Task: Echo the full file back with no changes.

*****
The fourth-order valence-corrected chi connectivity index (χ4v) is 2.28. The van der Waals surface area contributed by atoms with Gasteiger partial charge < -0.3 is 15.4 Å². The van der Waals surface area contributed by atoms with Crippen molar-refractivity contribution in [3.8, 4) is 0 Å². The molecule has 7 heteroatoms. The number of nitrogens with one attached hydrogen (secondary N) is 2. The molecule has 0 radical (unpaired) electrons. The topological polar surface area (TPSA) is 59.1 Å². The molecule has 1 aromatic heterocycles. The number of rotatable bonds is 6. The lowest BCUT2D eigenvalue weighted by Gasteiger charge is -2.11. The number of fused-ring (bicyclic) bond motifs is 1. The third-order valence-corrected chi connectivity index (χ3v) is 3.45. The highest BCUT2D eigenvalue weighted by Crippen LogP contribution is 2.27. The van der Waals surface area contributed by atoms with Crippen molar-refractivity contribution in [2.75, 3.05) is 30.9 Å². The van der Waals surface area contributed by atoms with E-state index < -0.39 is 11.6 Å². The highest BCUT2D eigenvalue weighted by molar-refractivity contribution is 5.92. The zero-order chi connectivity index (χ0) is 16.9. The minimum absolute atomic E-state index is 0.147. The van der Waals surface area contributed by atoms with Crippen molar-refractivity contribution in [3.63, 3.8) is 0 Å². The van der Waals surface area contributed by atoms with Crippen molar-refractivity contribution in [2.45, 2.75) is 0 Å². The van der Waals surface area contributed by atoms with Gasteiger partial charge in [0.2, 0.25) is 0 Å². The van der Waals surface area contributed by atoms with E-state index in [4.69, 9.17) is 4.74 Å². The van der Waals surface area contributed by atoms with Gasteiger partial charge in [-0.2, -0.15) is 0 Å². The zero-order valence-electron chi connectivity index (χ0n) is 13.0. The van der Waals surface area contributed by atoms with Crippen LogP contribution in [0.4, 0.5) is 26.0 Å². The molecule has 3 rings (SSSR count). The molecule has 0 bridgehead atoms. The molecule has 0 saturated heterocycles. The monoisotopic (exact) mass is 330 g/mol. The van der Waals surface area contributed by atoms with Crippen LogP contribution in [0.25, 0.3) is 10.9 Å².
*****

The fourth-order valence-corrected chi connectivity index (χ4v) is 2.28. The van der Waals surface area contributed by atoms with Gasteiger partial charge < -0.3 is 15.4 Å². The van der Waals surface area contributed by atoms with Crippen molar-refractivity contribution in [3.8, 4) is 0 Å². The molecule has 7 heteroatoms. The number of nitrogens with one attached hydrogen (secondary N) is 2. The molecule has 0 radical (unpaired) electrons. The topological polar surface area (TPSA) is 59.1 Å². The molecule has 1 aromatic heterocycles. The number of rotatable bonds is 6. The lowest BCUT2D eigenvalue weighted by Gasteiger charge is -2.11. The number of fused-ring (bicyclic) bond motifs is 1. The third-order valence-corrected chi connectivity index (χ3v) is 3.45. The highest BCUT2D eigenvalue weighted by Crippen LogP contribution is 2.27. The van der Waals surface area contributed by atoms with Crippen molar-refractivity contribution in [2.75, 3.05) is 30.9 Å². The van der Waals surface area contributed by atoms with E-state index < -0.39 is 11.6 Å². The highest BCUT2D eigenvalue weighted by molar-refractivity contribution is 5.92. The zero-order chi connectivity index (χ0) is 16.9. The minimum absolute atomic E-state index is 0.147. The van der Waals surface area contributed by atoms with Crippen molar-refractivity contribution in [3.63, 3.8) is 0 Å². The van der Waals surface area contributed by atoms with Crippen molar-refractivity contribution in [2.45, 2.75) is 0 Å². The van der Waals surface area contributed by atoms with Gasteiger partial charge in [0.2, 0.25) is 0 Å². The van der Waals surface area contributed by atoms with E-state index in [4.69, 9.17) is 4.74 Å². The van der Waals surface area contributed by atoms with Gasteiger partial charge in [-0.2, -0.15) is 0 Å². The zero-order valence-electron chi connectivity index (χ0n) is 13.0. The van der Waals surface area contributed by atoms with Crippen LogP contribution in [0.4, 0.5) is 26.0 Å². The molecule has 3 rings (SSSR count). The molecule has 0 bridgehead atoms. The molecule has 0 saturated heterocycles. The monoisotopic (exact) mass is 330 g/mol. The van der Waals surface area contributed by atoms with Crippen LogP contribution in [0.25, 0.3) is 10.9 Å².